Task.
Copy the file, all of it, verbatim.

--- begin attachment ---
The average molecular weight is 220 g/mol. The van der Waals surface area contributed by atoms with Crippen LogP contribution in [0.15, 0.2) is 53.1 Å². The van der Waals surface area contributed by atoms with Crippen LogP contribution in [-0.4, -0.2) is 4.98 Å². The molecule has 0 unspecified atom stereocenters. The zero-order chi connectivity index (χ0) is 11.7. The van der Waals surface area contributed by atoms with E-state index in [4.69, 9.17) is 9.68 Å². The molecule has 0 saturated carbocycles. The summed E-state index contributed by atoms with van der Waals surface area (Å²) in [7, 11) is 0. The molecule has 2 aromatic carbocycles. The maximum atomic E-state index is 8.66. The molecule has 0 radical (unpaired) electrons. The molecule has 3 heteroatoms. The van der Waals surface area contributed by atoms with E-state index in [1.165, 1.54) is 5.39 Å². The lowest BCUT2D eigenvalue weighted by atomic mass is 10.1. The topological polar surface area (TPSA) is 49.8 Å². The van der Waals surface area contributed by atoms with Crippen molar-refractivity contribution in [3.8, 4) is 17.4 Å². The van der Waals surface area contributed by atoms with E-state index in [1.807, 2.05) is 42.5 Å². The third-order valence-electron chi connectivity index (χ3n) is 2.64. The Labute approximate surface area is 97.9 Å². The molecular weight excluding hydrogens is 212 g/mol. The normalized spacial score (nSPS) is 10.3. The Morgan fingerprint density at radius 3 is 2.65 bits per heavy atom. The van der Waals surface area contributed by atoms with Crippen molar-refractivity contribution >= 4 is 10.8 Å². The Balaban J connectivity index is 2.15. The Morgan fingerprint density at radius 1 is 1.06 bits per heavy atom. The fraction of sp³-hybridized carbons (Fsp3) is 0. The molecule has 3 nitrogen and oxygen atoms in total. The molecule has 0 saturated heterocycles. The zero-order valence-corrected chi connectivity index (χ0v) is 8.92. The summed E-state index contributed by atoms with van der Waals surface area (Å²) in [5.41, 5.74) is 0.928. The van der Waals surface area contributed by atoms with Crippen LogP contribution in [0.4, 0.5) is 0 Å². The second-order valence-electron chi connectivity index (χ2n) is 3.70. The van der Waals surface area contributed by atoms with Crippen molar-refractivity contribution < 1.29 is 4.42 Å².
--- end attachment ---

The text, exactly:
The average molecular weight is 220 g/mol. The van der Waals surface area contributed by atoms with Crippen LogP contribution in [0.15, 0.2) is 53.1 Å². The van der Waals surface area contributed by atoms with Crippen LogP contribution in [-0.4, -0.2) is 4.98 Å². The molecule has 0 unspecified atom stereocenters. The zero-order chi connectivity index (χ0) is 11.7. The van der Waals surface area contributed by atoms with E-state index in [4.69, 9.17) is 9.68 Å². The molecule has 0 saturated carbocycles. The summed E-state index contributed by atoms with van der Waals surface area (Å²) in [7, 11) is 0. The molecule has 2 aromatic carbocycles. The maximum atomic E-state index is 8.66. The molecule has 0 radical (unpaired) electrons. The molecule has 3 heteroatoms. The van der Waals surface area contributed by atoms with E-state index in [1.165, 1.54) is 5.39 Å². The lowest BCUT2D eigenvalue weighted by atomic mass is 10.1. The topological polar surface area (TPSA) is 49.8 Å². The van der Waals surface area contributed by atoms with Crippen molar-refractivity contribution in [3.8, 4) is 17.4 Å². The van der Waals surface area contributed by atoms with E-state index in [1.807, 2.05) is 42.5 Å². The third-order valence-electron chi connectivity index (χ3n) is 2.64. The Labute approximate surface area is 97.9 Å². The molecular weight excluding hydrogens is 212 g/mol. The normalized spacial score (nSPS) is 10.3. The Morgan fingerprint density at radius 3 is 2.65 bits per heavy atom. The van der Waals surface area contributed by atoms with Crippen molar-refractivity contribution >= 4 is 10.8 Å². The Balaban J connectivity index is 2.15. The Morgan fingerprint density at radius 1 is 1.06 bits per heavy atom. The fraction of sp³-hybridized carbons (Fsp3) is 0. The molecule has 3 nitrogen and oxygen atoms in total. The molecule has 0 saturated heterocycles. The zero-order valence-corrected chi connectivity index (χ0v) is 8.92. The summed E-state index contributed by atoms with van der Waals surface area (Å²) in [5.41, 5.74) is 0.928. The van der Waals surface area contributed by atoms with Crippen LogP contribution in [0.4, 0.5) is 0 Å². The second-order valence-electron chi connectivity index (χ2n) is 3.70. The van der Waals surface area contributed by atoms with Crippen molar-refractivity contribution < 1.29 is 4.42 Å².